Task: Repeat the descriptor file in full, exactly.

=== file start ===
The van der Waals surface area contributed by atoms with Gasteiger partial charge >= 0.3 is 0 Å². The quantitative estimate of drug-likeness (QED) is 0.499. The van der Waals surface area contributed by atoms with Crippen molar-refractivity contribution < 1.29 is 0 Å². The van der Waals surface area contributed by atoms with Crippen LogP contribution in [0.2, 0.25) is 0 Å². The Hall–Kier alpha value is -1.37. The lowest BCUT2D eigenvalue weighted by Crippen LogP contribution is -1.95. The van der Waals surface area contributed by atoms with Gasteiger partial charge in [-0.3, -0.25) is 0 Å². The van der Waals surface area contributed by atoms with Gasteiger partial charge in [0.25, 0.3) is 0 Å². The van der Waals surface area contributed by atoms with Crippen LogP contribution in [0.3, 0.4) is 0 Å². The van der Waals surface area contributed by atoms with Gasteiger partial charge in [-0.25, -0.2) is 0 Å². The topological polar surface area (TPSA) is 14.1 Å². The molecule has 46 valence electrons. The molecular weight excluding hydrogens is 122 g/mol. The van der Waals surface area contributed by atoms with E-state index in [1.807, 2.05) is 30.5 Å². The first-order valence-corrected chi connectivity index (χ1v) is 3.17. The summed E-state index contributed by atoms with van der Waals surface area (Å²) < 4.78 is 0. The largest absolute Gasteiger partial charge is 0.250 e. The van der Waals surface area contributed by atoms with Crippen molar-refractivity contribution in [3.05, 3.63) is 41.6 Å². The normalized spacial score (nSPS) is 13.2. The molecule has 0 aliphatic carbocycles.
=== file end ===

The van der Waals surface area contributed by atoms with Gasteiger partial charge >= 0.3 is 0 Å². The quantitative estimate of drug-likeness (QED) is 0.499. The van der Waals surface area contributed by atoms with Crippen molar-refractivity contribution < 1.29 is 0 Å². The van der Waals surface area contributed by atoms with Crippen LogP contribution in [0.2, 0.25) is 0 Å². The Hall–Kier alpha value is -1.37. The lowest BCUT2D eigenvalue weighted by Crippen LogP contribution is -1.95. The van der Waals surface area contributed by atoms with Gasteiger partial charge in [-0.3, -0.25) is 0 Å². The van der Waals surface area contributed by atoms with Gasteiger partial charge in [0.25, 0.3) is 0 Å². The van der Waals surface area contributed by atoms with Crippen LogP contribution in [0.3, 0.4) is 0 Å². The van der Waals surface area contributed by atoms with Gasteiger partial charge in [-0.25, -0.2) is 0 Å². The topological polar surface area (TPSA) is 14.1 Å². The molecule has 46 valence electrons. The molecular weight excluding hydrogens is 122 g/mol. The van der Waals surface area contributed by atoms with E-state index in [1.807, 2.05) is 30.5 Å². The first-order valence-corrected chi connectivity index (χ1v) is 3.17. The summed E-state index contributed by atoms with van der Waals surface area (Å²) < 4.78 is 0. The largest absolute Gasteiger partial charge is 0.250 e. The van der Waals surface area contributed by atoms with Crippen molar-refractivity contribution in [3.05, 3.63) is 41.6 Å². The normalized spacial score (nSPS) is 13.2. The molecule has 0 aliphatic carbocycles.